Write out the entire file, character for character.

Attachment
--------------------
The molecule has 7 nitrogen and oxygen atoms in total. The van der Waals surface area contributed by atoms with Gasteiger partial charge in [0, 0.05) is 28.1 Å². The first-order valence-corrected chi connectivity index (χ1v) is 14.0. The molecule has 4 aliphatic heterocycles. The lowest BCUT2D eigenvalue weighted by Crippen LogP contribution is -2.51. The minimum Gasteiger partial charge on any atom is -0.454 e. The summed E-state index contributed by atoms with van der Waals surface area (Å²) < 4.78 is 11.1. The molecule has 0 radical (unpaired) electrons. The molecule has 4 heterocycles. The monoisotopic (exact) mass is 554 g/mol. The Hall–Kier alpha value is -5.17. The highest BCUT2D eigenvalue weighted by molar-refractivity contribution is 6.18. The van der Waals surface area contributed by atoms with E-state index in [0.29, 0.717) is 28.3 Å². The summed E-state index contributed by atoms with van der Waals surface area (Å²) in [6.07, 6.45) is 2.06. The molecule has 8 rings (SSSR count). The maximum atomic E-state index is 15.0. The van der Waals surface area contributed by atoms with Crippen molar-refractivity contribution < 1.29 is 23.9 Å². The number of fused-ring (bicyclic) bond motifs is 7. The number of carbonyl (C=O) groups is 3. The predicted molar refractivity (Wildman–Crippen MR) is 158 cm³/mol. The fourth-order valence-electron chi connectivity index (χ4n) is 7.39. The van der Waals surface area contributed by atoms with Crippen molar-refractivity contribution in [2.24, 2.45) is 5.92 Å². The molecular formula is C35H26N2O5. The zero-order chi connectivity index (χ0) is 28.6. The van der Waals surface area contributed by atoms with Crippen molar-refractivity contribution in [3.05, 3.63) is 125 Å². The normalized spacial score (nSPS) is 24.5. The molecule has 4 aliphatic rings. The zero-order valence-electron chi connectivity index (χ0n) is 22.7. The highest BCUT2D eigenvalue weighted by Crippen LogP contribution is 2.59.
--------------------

The molecule has 7 nitrogen and oxygen atoms in total. The van der Waals surface area contributed by atoms with Gasteiger partial charge in [0, 0.05) is 28.1 Å². The first-order valence-corrected chi connectivity index (χ1v) is 14.0. The molecule has 4 aliphatic heterocycles. The lowest BCUT2D eigenvalue weighted by Crippen LogP contribution is -2.51. The minimum Gasteiger partial charge on any atom is -0.454 e. The summed E-state index contributed by atoms with van der Waals surface area (Å²) < 4.78 is 11.1. The molecule has 0 radical (unpaired) electrons. The molecule has 4 heterocycles. The monoisotopic (exact) mass is 554 g/mol. The Hall–Kier alpha value is -5.17. The highest BCUT2D eigenvalue weighted by molar-refractivity contribution is 6.18. The van der Waals surface area contributed by atoms with E-state index in [0.29, 0.717) is 28.3 Å². The summed E-state index contributed by atoms with van der Waals surface area (Å²) in [6.07, 6.45) is 2.06. The molecule has 8 rings (SSSR count). The maximum atomic E-state index is 15.0. The van der Waals surface area contributed by atoms with Crippen molar-refractivity contribution < 1.29 is 23.9 Å². The number of fused-ring (bicyclic) bond motifs is 7. The number of carbonyl (C=O) groups is 3. The predicted molar refractivity (Wildman–Crippen MR) is 158 cm³/mol. The fourth-order valence-electron chi connectivity index (χ4n) is 7.39. The van der Waals surface area contributed by atoms with Crippen molar-refractivity contribution in [2.24, 2.45) is 5.92 Å². The molecular formula is C35H26N2O5. The zero-order chi connectivity index (χ0) is 28.6. The van der Waals surface area contributed by atoms with Crippen molar-refractivity contribution in [3.05, 3.63) is 125 Å². The normalized spacial score (nSPS) is 24.5. The molecule has 4 aliphatic rings. The zero-order valence-electron chi connectivity index (χ0n) is 22.7. The highest BCUT2D eigenvalue weighted by Crippen LogP contribution is 2.59.